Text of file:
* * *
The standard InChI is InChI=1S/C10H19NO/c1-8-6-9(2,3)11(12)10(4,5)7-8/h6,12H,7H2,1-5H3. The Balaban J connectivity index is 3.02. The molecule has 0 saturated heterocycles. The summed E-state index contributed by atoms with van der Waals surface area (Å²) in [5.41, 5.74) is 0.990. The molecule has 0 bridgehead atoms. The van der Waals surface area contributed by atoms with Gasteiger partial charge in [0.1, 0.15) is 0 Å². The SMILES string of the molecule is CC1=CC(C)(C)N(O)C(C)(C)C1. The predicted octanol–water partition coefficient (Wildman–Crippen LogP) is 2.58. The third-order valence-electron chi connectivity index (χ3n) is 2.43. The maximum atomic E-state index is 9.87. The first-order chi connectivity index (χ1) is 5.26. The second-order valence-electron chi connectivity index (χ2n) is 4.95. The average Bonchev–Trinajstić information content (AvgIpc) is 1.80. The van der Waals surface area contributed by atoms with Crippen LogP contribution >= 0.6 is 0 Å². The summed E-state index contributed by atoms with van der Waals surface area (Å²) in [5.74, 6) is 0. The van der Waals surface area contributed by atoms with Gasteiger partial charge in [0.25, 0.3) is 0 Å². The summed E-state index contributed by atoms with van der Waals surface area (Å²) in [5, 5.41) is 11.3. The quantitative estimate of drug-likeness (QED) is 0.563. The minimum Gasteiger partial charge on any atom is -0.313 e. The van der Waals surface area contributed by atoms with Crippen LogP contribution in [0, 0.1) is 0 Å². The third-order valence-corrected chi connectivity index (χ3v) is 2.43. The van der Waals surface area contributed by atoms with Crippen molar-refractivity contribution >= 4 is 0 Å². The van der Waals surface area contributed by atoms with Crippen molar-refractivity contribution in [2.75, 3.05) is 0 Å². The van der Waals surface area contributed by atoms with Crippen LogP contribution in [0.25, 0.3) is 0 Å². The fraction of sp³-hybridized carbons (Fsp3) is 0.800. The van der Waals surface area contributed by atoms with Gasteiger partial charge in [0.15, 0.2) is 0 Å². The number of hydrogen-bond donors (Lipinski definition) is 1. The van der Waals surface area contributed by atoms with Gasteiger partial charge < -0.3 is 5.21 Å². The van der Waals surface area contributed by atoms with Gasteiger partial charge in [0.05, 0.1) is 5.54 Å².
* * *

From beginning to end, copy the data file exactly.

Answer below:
The standard InChI is InChI=1S/C10H19NO/c1-8-6-9(2,3)11(12)10(4,5)7-8/h6,12H,7H2,1-5H3. The Balaban J connectivity index is 3.02. The molecule has 0 saturated heterocycles. The summed E-state index contributed by atoms with van der Waals surface area (Å²) in [5.41, 5.74) is 0.990. The molecule has 0 bridgehead atoms. The van der Waals surface area contributed by atoms with Gasteiger partial charge in [0.1, 0.15) is 0 Å². The SMILES string of the molecule is CC1=CC(C)(C)N(O)C(C)(C)C1. The predicted octanol–water partition coefficient (Wildman–Crippen LogP) is 2.58. The third-order valence-electron chi connectivity index (χ3n) is 2.43. The maximum atomic E-state index is 9.87. The first-order chi connectivity index (χ1) is 5.26. The second-order valence-electron chi connectivity index (χ2n) is 4.95. The average Bonchev–Trinajstić information content (AvgIpc) is 1.80. The van der Waals surface area contributed by atoms with Crippen LogP contribution >= 0.6 is 0 Å². The summed E-state index contributed by atoms with van der Waals surface area (Å²) in [5.74, 6) is 0. The van der Waals surface area contributed by atoms with Gasteiger partial charge in [0.25, 0.3) is 0 Å². The summed E-state index contributed by atoms with van der Waals surface area (Å²) in [5, 5.41) is 11.3. The quantitative estimate of drug-likeness (QED) is 0.563. The minimum Gasteiger partial charge on any atom is -0.313 e. The van der Waals surface area contributed by atoms with Crippen LogP contribution in [0, 0.1) is 0 Å². The third-order valence-corrected chi connectivity index (χ3v) is 2.43. The van der Waals surface area contributed by atoms with Crippen molar-refractivity contribution >= 4 is 0 Å². The van der Waals surface area contributed by atoms with Crippen molar-refractivity contribution in [2.75, 3.05) is 0 Å². The van der Waals surface area contributed by atoms with Crippen LogP contribution in [0.25, 0.3) is 0 Å². The fraction of sp³-hybridized carbons (Fsp3) is 0.800. The van der Waals surface area contributed by atoms with Gasteiger partial charge in [0.15, 0.2) is 0 Å². The number of hydrogen-bond donors (Lipinski definition) is 1. The van der Waals surface area contributed by atoms with Gasteiger partial charge < -0.3 is 5.21 Å². The van der Waals surface area contributed by atoms with Gasteiger partial charge in [0.05, 0.1) is 5.54 Å².